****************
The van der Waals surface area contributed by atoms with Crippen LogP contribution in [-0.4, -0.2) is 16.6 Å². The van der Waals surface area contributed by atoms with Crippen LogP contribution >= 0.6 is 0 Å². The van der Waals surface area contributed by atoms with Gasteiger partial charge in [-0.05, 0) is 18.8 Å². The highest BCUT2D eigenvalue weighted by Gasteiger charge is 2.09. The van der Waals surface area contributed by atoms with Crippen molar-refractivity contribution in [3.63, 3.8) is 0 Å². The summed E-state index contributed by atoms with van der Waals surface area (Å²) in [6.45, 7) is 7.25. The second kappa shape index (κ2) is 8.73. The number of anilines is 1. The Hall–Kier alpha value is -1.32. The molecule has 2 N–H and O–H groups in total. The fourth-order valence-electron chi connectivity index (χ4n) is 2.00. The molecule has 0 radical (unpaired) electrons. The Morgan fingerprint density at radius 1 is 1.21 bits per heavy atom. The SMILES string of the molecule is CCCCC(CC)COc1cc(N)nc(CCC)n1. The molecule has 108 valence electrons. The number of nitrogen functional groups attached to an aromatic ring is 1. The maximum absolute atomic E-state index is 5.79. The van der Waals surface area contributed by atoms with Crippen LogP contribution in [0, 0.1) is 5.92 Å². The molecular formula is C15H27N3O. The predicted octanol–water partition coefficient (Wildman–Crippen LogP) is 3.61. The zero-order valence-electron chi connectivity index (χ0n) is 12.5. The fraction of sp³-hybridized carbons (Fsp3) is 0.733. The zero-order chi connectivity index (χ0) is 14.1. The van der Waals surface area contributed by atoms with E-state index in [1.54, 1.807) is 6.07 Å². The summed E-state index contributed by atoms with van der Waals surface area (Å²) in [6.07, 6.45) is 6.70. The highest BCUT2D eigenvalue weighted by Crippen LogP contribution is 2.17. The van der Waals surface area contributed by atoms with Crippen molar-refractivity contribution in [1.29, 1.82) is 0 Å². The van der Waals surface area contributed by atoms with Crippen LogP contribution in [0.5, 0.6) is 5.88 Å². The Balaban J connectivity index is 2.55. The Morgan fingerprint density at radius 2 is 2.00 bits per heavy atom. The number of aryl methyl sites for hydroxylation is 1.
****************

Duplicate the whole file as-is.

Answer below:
The van der Waals surface area contributed by atoms with Crippen LogP contribution in [-0.4, -0.2) is 16.6 Å². The van der Waals surface area contributed by atoms with Crippen LogP contribution >= 0.6 is 0 Å². The van der Waals surface area contributed by atoms with Gasteiger partial charge in [-0.05, 0) is 18.8 Å². The highest BCUT2D eigenvalue weighted by Gasteiger charge is 2.09. The van der Waals surface area contributed by atoms with Crippen molar-refractivity contribution in [3.63, 3.8) is 0 Å². The summed E-state index contributed by atoms with van der Waals surface area (Å²) in [6.45, 7) is 7.25. The second kappa shape index (κ2) is 8.73. The number of anilines is 1. The Hall–Kier alpha value is -1.32. The molecule has 2 N–H and O–H groups in total. The fourth-order valence-electron chi connectivity index (χ4n) is 2.00. The molecule has 0 radical (unpaired) electrons. The Morgan fingerprint density at radius 1 is 1.21 bits per heavy atom. The SMILES string of the molecule is CCCCC(CC)COc1cc(N)nc(CCC)n1. The molecule has 108 valence electrons. The number of nitrogen functional groups attached to an aromatic ring is 1. The maximum absolute atomic E-state index is 5.79. The van der Waals surface area contributed by atoms with Crippen LogP contribution in [0, 0.1) is 5.92 Å². The molecular formula is C15H27N3O. The predicted octanol–water partition coefficient (Wildman–Crippen LogP) is 3.61. The zero-order valence-electron chi connectivity index (χ0n) is 12.5. The fraction of sp³-hybridized carbons (Fsp3) is 0.733. The zero-order chi connectivity index (χ0) is 14.1. The van der Waals surface area contributed by atoms with E-state index in [1.54, 1.807) is 6.07 Å². The summed E-state index contributed by atoms with van der Waals surface area (Å²) in [6.07, 6.45) is 6.70. The highest BCUT2D eigenvalue weighted by Crippen LogP contribution is 2.17. The van der Waals surface area contributed by atoms with Crippen molar-refractivity contribution in [1.29, 1.82) is 0 Å². The van der Waals surface area contributed by atoms with Crippen LogP contribution in [0.5, 0.6) is 5.88 Å². The Balaban J connectivity index is 2.55. The Morgan fingerprint density at radius 2 is 2.00 bits per heavy atom. The number of aryl methyl sites for hydroxylation is 1.